Primary and secondary liver endocrine tumors: clinical presentation, surgical approach and outcome

Hepatogastroenterology. 2002 Sep-Oct;49(47):1340-6.


Background/aims: The aim of this study was to evaluate the role of surgical treatment in the management of primary and secondary liver endocrine tumors.

Methodology: We reviewed our experience of surgical treatment for primary and secondary liver endocrine tumors in 34 patients from 1980 to 1999. There were 31 cases of liver metastases from distant primary endocrine tumors treated by curative resection in 11 patients, cytoreductive surgery in 15 and orthotopic liver transplantation in 5. The remaining 3 consisted of primary liver endocrine tumor in 2 patients, liver invasion from primary bile duct endocrine tumor in 1, and all of them were treated by curative liver resection.

Results: In patients with distant primary endocrine tumors, the actuarial 5-year survival after curative liver resection, cytoreductive surgery, and orthotopic liver transplantation was of 91%, 50% (being 90% for non-functioning tumors), and 60%, respectively. In patients with primary liver endocrine tumors, long-term survival and disease-free survival (52-240 months) was achieved after curative resection.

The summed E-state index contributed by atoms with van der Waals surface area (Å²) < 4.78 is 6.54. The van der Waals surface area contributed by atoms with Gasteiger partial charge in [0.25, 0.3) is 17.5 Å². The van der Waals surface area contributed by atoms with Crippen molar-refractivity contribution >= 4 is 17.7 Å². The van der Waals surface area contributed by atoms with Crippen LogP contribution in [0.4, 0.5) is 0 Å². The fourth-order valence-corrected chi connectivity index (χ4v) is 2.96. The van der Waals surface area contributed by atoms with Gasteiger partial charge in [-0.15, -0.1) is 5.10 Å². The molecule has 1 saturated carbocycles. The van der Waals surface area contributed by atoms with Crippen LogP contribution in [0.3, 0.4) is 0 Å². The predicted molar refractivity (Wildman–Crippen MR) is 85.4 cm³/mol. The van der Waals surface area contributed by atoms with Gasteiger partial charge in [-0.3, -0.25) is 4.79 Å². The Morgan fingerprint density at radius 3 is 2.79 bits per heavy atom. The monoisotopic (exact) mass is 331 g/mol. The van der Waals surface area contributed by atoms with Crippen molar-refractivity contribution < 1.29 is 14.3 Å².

Conclusions: When indicated, liver surgery can offer cure and/or improve survival in patients with primary or secondary liver endocrine tumors. The choice of the surgical modality should be evaluated carefully.

MeSH terms

  • Adult
  • Carcinoid Tumor / secondary
  • Carcinoid Tumor / surgery*
  • Female
  • Gastrinoma / surgery
  • Humans
  • Liver Neoplasms / diagnostic imaging
  • Liver Neoplasms / secondary
  • Liver Neoplasms / surgery*
  • Male
  • Middle Aged
  • Neuroendocrine Tumors / diagnostic imaging
  • Neuroendocrine Tumors / secondary
  • Neuroendocrine Tumors / surgery*
  • Tomography, X-Ray Computed
  • Treatment Outcome